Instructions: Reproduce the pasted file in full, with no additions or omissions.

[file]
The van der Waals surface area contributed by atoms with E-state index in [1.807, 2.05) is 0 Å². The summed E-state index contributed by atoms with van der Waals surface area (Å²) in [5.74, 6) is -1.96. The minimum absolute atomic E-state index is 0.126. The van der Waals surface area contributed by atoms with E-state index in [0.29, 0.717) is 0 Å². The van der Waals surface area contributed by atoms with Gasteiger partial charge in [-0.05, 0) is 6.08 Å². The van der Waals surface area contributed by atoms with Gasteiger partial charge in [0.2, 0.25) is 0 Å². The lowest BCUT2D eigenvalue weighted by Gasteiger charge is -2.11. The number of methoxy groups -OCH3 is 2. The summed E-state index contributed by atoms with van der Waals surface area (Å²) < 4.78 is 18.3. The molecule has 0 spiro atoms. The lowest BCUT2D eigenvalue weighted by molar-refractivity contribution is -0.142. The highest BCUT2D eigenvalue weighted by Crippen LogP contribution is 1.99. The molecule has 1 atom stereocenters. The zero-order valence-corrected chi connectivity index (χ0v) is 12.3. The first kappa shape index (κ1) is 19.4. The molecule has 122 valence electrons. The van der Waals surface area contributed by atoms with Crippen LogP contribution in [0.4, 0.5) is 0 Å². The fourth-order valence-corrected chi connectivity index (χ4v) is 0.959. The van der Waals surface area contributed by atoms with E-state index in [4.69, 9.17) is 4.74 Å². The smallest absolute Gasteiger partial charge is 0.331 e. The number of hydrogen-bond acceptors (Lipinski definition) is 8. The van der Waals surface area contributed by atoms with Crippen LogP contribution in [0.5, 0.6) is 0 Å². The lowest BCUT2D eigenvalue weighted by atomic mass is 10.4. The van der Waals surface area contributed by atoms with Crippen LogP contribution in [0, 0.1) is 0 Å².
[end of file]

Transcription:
The van der Waals surface area contributed by atoms with E-state index in [1.807, 2.05) is 0 Å². The summed E-state index contributed by atoms with van der Waals surface area (Å²) in [5.74, 6) is -1.96. The minimum absolute atomic E-state index is 0.126. The van der Waals surface area contributed by atoms with E-state index in [0.29, 0.717) is 0 Å². The van der Waals surface area contributed by atoms with Gasteiger partial charge in [-0.05, 0) is 6.08 Å². The van der Waals surface area contributed by atoms with Gasteiger partial charge in [0.2, 0.25) is 0 Å². The lowest BCUT2D eigenvalue weighted by Gasteiger charge is -2.11. The number of methoxy groups -OCH3 is 2. The summed E-state index contributed by atoms with van der Waals surface area (Å²) < 4.78 is 18.3. The molecule has 0 spiro atoms. The lowest BCUT2D eigenvalue weighted by molar-refractivity contribution is -0.142. The highest BCUT2D eigenvalue weighted by Crippen LogP contribution is 1.99. The molecule has 1 atom stereocenters. The zero-order valence-corrected chi connectivity index (χ0v) is 12.3. The first kappa shape index (κ1) is 19.4. The molecule has 122 valence electrons. The van der Waals surface area contributed by atoms with Crippen LogP contribution in [0.4, 0.5) is 0 Å². The fourth-order valence-corrected chi connectivity index (χ4v) is 0.959. The van der Waals surface area contributed by atoms with E-state index in [4.69, 9.17) is 4.74 Å². The smallest absolute Gasteiger partial charge is 0.331 e. The number of hydrogen-bond acceptors (Lipinski definition) is 8. The van der Waals surface area contributed by atoms with Crippen LogP contribution in [0.5, 0.6) is 0 Å². The lowest BCUT2D eigenvalue weighted by atomic mass is 10.4. The van der Waals surface area contributed by atoms with Crippen LogP contribution in [0, 0.1) is 0 Å².